17 March 2009 - Families have the potential to be the most powerful protective force in the lives of children and youth. Healthy family relationships may even prevent children and adolescents from engaging in drug use, delinquency and risky sexual behaviours. UNODC has developed a Guide to Implementing Family Skills Training Programmes for Drug Abuse Prevention to assist those who are looking to implement effective prevention interventions for young people and families. Descriptions of evidence-based family skills training programmes will be published later this year.
Supporting parents in taking better care of their children has been proven an effective strategy to prevent drug use and a range of risky and problematic behaviour. Families characterized by secure and healthy parent/child attachment, parental supervision and effective discipline and a cohesive and organized family environment help protect children from drug use and contribute to their capacity to overcome hardships and achieve positive outcomes in life.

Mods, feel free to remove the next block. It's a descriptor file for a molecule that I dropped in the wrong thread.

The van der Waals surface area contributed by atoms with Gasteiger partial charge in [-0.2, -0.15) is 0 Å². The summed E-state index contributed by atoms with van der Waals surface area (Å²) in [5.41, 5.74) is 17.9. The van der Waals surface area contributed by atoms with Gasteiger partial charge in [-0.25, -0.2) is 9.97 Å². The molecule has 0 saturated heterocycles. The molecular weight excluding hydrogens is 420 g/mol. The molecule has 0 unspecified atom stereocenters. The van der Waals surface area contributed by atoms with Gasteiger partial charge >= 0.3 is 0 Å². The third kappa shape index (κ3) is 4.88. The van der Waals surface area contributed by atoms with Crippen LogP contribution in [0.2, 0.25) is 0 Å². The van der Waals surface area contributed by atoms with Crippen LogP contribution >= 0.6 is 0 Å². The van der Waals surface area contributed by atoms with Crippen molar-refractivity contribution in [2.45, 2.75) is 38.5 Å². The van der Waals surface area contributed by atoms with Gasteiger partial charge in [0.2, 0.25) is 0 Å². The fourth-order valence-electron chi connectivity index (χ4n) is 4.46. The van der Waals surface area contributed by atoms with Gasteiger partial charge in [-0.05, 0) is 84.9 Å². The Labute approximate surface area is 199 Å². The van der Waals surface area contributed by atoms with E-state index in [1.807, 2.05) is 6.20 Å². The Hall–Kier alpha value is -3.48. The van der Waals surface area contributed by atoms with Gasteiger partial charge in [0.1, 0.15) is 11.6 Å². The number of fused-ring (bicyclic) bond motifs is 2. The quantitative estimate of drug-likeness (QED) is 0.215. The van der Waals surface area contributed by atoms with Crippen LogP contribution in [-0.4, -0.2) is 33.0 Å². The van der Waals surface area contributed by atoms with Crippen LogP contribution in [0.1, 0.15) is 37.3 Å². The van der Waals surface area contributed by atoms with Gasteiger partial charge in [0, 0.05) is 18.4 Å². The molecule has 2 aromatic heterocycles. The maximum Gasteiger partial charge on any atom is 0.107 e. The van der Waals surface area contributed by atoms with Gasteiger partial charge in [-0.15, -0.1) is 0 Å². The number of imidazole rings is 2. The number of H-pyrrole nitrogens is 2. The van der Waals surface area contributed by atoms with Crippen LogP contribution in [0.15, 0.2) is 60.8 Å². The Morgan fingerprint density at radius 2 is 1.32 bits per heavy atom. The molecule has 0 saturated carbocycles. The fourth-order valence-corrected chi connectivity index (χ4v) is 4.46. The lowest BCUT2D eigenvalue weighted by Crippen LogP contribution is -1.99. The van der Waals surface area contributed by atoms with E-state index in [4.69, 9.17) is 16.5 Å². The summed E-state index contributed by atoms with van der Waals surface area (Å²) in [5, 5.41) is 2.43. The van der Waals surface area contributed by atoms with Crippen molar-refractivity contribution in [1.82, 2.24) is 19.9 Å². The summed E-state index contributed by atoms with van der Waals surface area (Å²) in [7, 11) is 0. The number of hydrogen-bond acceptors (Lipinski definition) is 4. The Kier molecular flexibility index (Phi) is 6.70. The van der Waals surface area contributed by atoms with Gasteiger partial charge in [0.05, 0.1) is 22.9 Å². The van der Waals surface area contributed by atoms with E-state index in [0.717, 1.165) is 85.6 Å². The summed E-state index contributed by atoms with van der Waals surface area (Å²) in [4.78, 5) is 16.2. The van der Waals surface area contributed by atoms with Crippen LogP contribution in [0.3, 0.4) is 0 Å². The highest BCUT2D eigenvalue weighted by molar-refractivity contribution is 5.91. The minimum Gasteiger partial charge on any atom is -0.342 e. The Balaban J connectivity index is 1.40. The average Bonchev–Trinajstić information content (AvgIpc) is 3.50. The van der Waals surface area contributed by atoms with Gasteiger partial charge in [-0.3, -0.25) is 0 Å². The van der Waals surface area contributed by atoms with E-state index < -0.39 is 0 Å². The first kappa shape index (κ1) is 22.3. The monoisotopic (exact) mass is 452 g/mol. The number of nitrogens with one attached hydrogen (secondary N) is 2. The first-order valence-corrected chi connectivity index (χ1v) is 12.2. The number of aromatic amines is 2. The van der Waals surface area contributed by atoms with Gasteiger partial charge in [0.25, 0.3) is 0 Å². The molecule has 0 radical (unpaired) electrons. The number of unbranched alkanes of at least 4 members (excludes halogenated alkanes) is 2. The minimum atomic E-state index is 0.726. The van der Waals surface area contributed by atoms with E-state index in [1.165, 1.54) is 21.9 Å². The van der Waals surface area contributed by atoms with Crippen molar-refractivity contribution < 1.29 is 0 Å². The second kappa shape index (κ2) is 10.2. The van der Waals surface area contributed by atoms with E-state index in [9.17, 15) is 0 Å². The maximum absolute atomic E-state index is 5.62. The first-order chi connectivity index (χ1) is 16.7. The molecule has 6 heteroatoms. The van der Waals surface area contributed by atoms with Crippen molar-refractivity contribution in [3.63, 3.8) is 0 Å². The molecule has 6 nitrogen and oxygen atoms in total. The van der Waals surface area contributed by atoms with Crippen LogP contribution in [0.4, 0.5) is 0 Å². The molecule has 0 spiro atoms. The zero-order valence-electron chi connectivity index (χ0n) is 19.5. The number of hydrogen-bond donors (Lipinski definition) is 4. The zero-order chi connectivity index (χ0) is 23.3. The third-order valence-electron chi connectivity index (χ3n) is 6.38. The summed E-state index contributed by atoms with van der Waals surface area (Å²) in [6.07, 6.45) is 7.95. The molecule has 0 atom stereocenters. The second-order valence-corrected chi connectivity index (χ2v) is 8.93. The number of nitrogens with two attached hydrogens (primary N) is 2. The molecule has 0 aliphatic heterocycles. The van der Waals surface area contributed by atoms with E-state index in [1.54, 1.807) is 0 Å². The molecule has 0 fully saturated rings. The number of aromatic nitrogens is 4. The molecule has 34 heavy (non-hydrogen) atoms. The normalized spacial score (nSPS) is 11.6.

Conversely, families with indifferent child-parent relationships and a chaotic home environment increase the risk of children and youth to initiate drug use or other risky behaviour.
A comparison of the effectiveness of family skills training programmes has found them to be on average four times as effective as drug education programmes targeting youth only in school. Other positive outcomes reported include increased child attachment to school and improved academic performance, less depression and aggression in children, increased child social competence and pro-social behaviour, and lower levels of family conflict.
In terms of cost-effectiveness, these programmes have been found to return a saving of approximately US$10 in the long term for every dollar spent on implementation.
Family skills training programmes are based on interactive and practical methods in order to produce lasting behavioural changes in parents and children. They offer parallel skills training sessions for parents and children (or adolescents) and at the end of each session bring the families together to practice their newly acquired skills as a family.
UNODC is developing a global project to adapt, implement and evaluate the effectiveness of family skills training programmes in low- and middle-income countries.
More information and full text of the guide available at the Youthnet website.